5. Hide Reference Types not used in the document. This one is related to item 2 above. The documents I’ve been working on don’t use footnotes or endnotes, yet these are listed in the Reference type list. Why? If the document doesn’t use them, then they shouldn’t be available for selection. If I want to reference something in another document, then I can’t do it via this dialog box anyway.
  6. Remember my ‘Insert reference to’ preference for each Reference Type. This one is REALLY annoying. Because I switch between inserting cross-references to figures, tables, sections etc. within a section of text, I’d like Word to remember my Insert reference to preference FOR EACH TYPE while I’m in the current session. It can forget my preferences after I close Word, but while I’m working I’d like it to remember each insert preference for each Reference Type. Let me give you an example of how it works now:
    1. I select Table as my Reference type, then Heading number (no context) as my Insert preference, then I select the table.
    2. Let’s say the next item I have to insert a cross-reference to is another table. I can leave the dialog open, select another table and the Heading number (no context) selection also applied. So far, so good.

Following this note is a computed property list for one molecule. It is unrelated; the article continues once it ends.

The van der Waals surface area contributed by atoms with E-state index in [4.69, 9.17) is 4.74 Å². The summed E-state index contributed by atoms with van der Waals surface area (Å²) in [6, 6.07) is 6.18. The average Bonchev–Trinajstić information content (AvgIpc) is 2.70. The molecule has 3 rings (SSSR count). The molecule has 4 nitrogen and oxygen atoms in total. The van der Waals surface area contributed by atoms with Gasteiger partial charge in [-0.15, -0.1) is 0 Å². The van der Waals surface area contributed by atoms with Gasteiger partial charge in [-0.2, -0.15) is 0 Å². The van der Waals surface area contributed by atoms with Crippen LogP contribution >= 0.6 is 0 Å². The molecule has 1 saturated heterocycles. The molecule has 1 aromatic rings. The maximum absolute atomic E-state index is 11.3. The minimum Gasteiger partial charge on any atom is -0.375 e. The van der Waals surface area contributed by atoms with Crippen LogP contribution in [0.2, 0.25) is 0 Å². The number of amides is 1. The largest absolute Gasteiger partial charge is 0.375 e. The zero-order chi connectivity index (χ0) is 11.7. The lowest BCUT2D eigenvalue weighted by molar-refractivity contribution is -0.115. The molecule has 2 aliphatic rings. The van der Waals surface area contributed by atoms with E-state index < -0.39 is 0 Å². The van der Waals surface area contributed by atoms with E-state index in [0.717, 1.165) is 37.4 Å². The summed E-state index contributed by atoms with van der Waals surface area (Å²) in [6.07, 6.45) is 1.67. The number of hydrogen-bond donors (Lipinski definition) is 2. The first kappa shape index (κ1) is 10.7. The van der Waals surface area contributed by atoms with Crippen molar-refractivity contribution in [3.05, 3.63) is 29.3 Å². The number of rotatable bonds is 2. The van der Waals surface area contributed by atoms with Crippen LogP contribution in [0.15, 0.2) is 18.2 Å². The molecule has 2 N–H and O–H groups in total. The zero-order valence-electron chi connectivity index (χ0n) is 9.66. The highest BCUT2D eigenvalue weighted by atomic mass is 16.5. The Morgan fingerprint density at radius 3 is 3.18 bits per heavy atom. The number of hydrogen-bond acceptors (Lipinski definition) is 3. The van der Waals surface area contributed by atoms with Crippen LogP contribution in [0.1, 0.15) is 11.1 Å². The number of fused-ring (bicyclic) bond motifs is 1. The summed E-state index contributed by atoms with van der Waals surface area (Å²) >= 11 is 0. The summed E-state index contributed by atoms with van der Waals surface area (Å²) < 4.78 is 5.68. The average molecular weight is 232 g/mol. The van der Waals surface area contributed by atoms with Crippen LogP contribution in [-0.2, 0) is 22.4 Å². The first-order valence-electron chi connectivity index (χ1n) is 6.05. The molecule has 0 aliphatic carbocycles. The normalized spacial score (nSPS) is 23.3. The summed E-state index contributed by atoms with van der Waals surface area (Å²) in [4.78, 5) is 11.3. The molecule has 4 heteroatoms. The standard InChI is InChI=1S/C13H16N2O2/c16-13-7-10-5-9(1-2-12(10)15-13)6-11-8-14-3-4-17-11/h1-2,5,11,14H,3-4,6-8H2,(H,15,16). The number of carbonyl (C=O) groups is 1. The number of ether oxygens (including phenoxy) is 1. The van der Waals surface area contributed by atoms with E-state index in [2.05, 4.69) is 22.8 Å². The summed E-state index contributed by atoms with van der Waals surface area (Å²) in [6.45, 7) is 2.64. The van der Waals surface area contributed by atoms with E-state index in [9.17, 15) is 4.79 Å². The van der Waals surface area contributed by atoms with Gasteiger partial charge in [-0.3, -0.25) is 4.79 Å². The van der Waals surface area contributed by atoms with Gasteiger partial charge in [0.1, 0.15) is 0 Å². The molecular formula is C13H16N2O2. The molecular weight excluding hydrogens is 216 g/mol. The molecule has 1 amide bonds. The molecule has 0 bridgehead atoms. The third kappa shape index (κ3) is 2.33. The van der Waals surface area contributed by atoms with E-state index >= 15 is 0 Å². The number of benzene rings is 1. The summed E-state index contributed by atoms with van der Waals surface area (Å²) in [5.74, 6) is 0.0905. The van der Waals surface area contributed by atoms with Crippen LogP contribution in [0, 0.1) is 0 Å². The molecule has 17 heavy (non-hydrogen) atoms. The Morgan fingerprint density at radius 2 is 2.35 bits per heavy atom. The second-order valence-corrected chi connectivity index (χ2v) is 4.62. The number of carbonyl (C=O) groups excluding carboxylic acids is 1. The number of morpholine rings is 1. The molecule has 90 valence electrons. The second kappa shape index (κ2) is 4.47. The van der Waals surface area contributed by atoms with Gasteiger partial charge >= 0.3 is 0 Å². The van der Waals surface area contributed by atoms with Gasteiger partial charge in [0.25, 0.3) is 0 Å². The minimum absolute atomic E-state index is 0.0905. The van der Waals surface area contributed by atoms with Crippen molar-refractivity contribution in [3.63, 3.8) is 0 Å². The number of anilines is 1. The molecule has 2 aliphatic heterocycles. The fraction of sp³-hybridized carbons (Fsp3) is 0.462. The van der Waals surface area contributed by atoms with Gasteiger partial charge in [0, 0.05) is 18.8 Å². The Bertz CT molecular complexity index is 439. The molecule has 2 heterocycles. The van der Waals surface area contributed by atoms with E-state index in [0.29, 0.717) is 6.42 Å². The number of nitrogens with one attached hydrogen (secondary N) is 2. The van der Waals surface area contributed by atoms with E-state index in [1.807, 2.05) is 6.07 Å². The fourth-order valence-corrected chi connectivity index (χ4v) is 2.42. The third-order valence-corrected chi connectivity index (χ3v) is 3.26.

3. The next cross-reference is a Figure, so I select Figure as my Reference type, then Heading number (no context) as my Insert preference, then I select the figure.
    4. Now I have to cross-reference another table. You’d think that Word would remember my previous table insert preference, but it doesn’t. I have to select Table and Heading number (no context) as my Insert preference AGAIN.
    5. And if the next one is a figure, I have to repeat that.
    6. Repeat for all the other Reference type/insert combinations. With potentially hundreds of cross-references in a single document, and hundreds of documents, this one gets old real fast.
  7. Let me set default Reference type/Insert combinations. Perhaps a better option than ‘remembering’ my most recently used Reference Type/Insert combination (see item 6 above) would be a setting where I could set my default Insert preferences for each Reference Type — that way, I could set it up once and not have to bother with it again. I’d still have the option for changing the insert options for an individual cross-reference, but the defaults would apply otherwise. This setting could go under Word Options > Display settings, or Word Options > Advanced where everything else seems to get dumped. Update for Word 2013: This aspect has been improved a little — when you set, say Table > Only label and number, then close the dialog, when you reopen it in the same document or another document in the same Word session (yes, even a new document created after you set that x-ref combination), that setting holds the next time you open the dialog box.